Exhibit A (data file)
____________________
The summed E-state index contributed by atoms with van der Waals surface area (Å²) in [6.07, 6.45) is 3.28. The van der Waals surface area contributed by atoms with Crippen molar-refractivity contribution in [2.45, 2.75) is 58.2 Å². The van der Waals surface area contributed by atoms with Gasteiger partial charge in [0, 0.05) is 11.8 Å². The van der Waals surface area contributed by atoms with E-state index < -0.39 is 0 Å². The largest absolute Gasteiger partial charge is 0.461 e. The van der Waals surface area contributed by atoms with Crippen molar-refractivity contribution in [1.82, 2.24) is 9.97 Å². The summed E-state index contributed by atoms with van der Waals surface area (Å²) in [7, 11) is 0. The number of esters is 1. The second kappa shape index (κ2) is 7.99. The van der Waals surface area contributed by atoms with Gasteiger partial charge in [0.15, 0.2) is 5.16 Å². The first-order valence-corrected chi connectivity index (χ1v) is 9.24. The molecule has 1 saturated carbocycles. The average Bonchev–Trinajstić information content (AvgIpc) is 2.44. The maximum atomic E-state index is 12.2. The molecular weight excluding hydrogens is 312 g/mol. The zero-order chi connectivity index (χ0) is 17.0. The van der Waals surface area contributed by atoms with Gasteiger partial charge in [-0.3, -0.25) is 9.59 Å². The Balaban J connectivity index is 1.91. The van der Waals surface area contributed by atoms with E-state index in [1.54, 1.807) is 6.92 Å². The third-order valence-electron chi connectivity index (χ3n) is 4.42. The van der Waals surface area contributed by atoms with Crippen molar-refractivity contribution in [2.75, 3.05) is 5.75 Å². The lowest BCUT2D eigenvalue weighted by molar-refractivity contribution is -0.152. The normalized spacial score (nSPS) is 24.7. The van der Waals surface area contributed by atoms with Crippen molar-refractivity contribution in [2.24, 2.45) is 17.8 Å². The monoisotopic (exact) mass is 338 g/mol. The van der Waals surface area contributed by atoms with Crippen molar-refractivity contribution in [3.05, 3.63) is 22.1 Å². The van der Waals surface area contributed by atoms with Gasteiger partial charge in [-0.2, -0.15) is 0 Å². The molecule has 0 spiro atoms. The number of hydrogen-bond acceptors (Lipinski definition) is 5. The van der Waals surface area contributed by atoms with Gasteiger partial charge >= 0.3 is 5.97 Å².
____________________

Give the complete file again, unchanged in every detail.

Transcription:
The summed E-state index contributed by atoms with van der Waals surface area (Å²) in [6.07, 6.45) is 3.28. The van der Waals surface area contributed by atoms with Crippen molar-refractivity contribution in [2.45, 2.75) is 58.2 Å². The van der Waals surface area contributed by atoms with Gasteiger partial charge in [0, 0.05) is 11.8 Å². The van der Waals surface area contributed by atoms with E-state index < -0.39 is 0 Å². The largest absolute Gasteiger partial charge is 0.461 e. The van der Waals surface area contributed by atoms with Crippen molar-refractivity contribution in [1.82, 2.24) is 9.97 Å². The summed E-state index contributed by atoms with van der Waals surface area (Å²) in [7, 11) is 0. The number of esters is 1. The second kappa shape index (κ2) is 7.99. The van der Waals surface area contributed by atoms with Gasteiger partial charge in [0.15, 0.2) is 5.16 Å². The first-order valence-corrected chi connectivity index (χ1v) is 9.24. The molecule has 1 saturated carbocycles. The average Bonchev–Trinajstić information content (AvgIpc) is 2.44. The maximum atomic E-state index is 12.2. The molecular weight excluding hydrogens is 312 g/mol. The zero-order chi connectivity index (χ0) is 17.0. The van der Waals surface area contributed by atoms with Gasteiger partial charge in [-0.3, -0.25) is 9.59 Å². The Balaban J connectivity index is 1.91. The van der Waals surface area contributed by atoms with E-state index in [1.54, 1.807) is 6.92 Å². The third-order valence-electron chi connectivity index (χ3n) is 4.42. The van der Waals surface area contributed by atoms with Crippen molar-refractivity contribution in [2.75, 3.05) is 5.75 Å². The lowest BCUT2D eigenvalue weighted by molar-refractivity contribution is -0.152. The normalized spacial score (nSPS) is 24.7. The van der Waals surface area contributed by atoms with Crippen molar-refractivity contribution in [2.24, 2.45) is 17.8 Å². The monoisotopic (exact) mass is 338 g/mol. The van der Waals surface area contributed by atoms with Crippen molar-refractivity contribution in [3.05, 3.63) is 22.1 Å². The van der Waals surface area contributed by atoms with Gasteiger partial charge in [-0.2, -0.15) is 0 Å². The molecule has 0 spiro atoms. The number of hydrogen-bond acceptors (Lipinski definition) is 5. The van der Waals surface area contributed by atoms with Gasteiger partial charge >= 0.3 is 5.97 Å².